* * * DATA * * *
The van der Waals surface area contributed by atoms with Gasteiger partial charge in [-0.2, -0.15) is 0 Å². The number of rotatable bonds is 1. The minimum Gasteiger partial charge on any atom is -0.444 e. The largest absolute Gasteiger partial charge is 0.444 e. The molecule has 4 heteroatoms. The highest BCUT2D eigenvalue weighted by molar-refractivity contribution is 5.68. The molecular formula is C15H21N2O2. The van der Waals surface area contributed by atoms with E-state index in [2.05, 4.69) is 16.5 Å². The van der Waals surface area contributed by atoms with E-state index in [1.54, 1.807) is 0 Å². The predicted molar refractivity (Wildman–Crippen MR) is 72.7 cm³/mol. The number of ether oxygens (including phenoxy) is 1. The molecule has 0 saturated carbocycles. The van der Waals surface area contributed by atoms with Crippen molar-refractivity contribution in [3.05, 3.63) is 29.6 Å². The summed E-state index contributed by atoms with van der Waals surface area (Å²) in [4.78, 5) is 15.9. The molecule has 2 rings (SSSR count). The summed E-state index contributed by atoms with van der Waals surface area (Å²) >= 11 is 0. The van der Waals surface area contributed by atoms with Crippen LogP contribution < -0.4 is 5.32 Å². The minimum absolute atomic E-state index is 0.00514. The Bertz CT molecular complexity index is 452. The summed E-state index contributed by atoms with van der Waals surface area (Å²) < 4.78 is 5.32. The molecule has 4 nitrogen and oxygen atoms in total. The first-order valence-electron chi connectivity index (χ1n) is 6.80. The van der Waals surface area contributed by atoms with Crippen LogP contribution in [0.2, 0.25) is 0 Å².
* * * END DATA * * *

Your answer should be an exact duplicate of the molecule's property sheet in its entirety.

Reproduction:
The van der Waals surface area contributed by atoms with Gasteiger partial charge in [-0.2, -0.15) is 0 Å². The number of rotatable bonds is 1. The minimum Gasteiger partial charge on any atom is -0.444 e. The largest absolute Gasteiger partial charge is 0.444 e. The molecule has 4 heteroatoms. The highest BCUT2D eigenvalue weighted by molar-refractivity contribution is 5.68. The molecular formula is C15H21N2O2. The van der Waals surface area contributed by atoms with E-state index in [2.05, 4.69) is 16.5 Å². The van der Waals surface area contributed by atoms with E-state index in [1.54, 1.807) is 0 Å². The predicted molar refractivity (Wildman–Crippen MR) is 72.7 cm³/mol. The number of ether oxygens (including phenoxy) is 1. The molecule has 0 saturated carbocycles. The van der Waals surface area contributed by atoms with Crippen molar-refractivity contribution in [3.05, 3.63) is 29.6 Å². The summed E-state index contributed by atoms with van der Waals surface area (Å²) in [4.78, 5) is 15.9. The molecule has 2 rings (SSSR count). The summed E-state index contributed by atoms with van der Waals surface area (Å²) >= 11 is 0. The van der Waals surface area contributed by atoms with Crippen LogP contribution < -0.4 is 5.32 Å². The minimum absolute atomic E-state index is 0.00514. The Bertz CT molecular complexity index is 452. The summed E-state index contributed by atoms with van der Waals surface area (Å²) < 4.78 is 5.32. The molecule has 4 nitrogen and oxygen atoms in total. The first-order valence-electron chi connectivity index (χ1n) is 6.80. The van der Waals surface area contributed by atoms with Crippen LogP contribution in [0.2, 0.25) is 0 Å².